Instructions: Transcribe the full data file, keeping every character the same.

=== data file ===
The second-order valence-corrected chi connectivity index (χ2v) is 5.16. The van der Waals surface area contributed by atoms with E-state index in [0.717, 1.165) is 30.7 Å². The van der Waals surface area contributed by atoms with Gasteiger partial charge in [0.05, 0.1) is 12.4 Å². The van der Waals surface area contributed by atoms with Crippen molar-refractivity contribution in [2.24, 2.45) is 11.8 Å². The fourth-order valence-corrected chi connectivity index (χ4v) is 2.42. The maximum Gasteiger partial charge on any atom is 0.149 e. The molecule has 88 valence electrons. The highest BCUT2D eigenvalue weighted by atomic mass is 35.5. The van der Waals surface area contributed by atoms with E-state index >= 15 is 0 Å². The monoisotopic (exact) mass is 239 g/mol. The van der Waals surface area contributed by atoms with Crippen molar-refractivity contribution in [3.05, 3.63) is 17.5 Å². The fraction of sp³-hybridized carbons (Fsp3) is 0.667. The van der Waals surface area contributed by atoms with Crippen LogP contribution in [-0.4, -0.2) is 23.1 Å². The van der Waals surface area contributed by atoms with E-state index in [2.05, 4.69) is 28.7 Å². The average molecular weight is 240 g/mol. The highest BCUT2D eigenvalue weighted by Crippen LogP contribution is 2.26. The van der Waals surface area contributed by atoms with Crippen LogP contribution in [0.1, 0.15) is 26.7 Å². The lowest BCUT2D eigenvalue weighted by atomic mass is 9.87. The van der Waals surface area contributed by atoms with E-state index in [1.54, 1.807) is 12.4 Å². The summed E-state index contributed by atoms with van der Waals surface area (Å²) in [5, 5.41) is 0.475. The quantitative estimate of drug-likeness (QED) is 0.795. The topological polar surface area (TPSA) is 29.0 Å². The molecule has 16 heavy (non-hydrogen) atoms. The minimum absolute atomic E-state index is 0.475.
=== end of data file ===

The second-order valence-corrected chi connectivity index (χ2v) is 5.16. The van der Waals surface area contributed by atoms with E-state index in [0.717, 1.165) is 30.7 Å². The van der Waals surface area contributed by atoms with Gasteiger partial charge in [0.05, 0.1) is 12.4 Å². The van der Waals surface area contributed by atoms with Crippen molar-refractivity contribution in [2.24, 2.45) is 11.8 Å². The fourth-order valence-corrected chi connectivity index (χ4v) is 2.42. The maximum Gasteiger partial charge on any atom is 0.149 e. The molecule has 88 valence electrons. The highest BCUT2D eigenvalue weighted by atomic mass is 35.5. The van der Waals surface area contributed by atoms with E-state index >= 15 is 0 Å². The monoisotopic (exact) mass is 239 g/mol. The van der Waals surface area contributed by atoms with Crippen molar-refractivity contribution in [3.05, 3.63) is 17.5 Å². The fraction of sp³-hybridized carbons (Fsp3) is 0.667. The van der Waals surface area contributed by atoms with Crippen LogP contribution in [-0.4, -0.2) is 23.1 Å². The van der Waals surface area contributed by atoms with E-state index in [2.05, 4.69) is 28.7 Å². The average molecular weight is 240 g/mol. The highest BCUT2D eigenvalue weighted by Crippen LogP contribution is 2.26. The van der Waals surface area contributed by atoms with Crippen LogP contribution in [0.1, 0.15) is 26.7 Å². The lowest BCUT2D eigenvalue weighted by atomic mass is 9.87. The van der Waals surface area contributed by atoms with E-state index in [1.54, 1.807) is 12.4 Å². The summed E-state index contributed by atoms with van der Waals surface area (Å²) in [5, 5.41) is 0.475. The quantitative estimate of drug-likeness (QED) is 0.795. The topological polar surface area (TPSA) is 29.0 Å². The molecule has 16 heavy (non-hydrogen) atoms. The minimum absolute atomic E-state index is 0.475.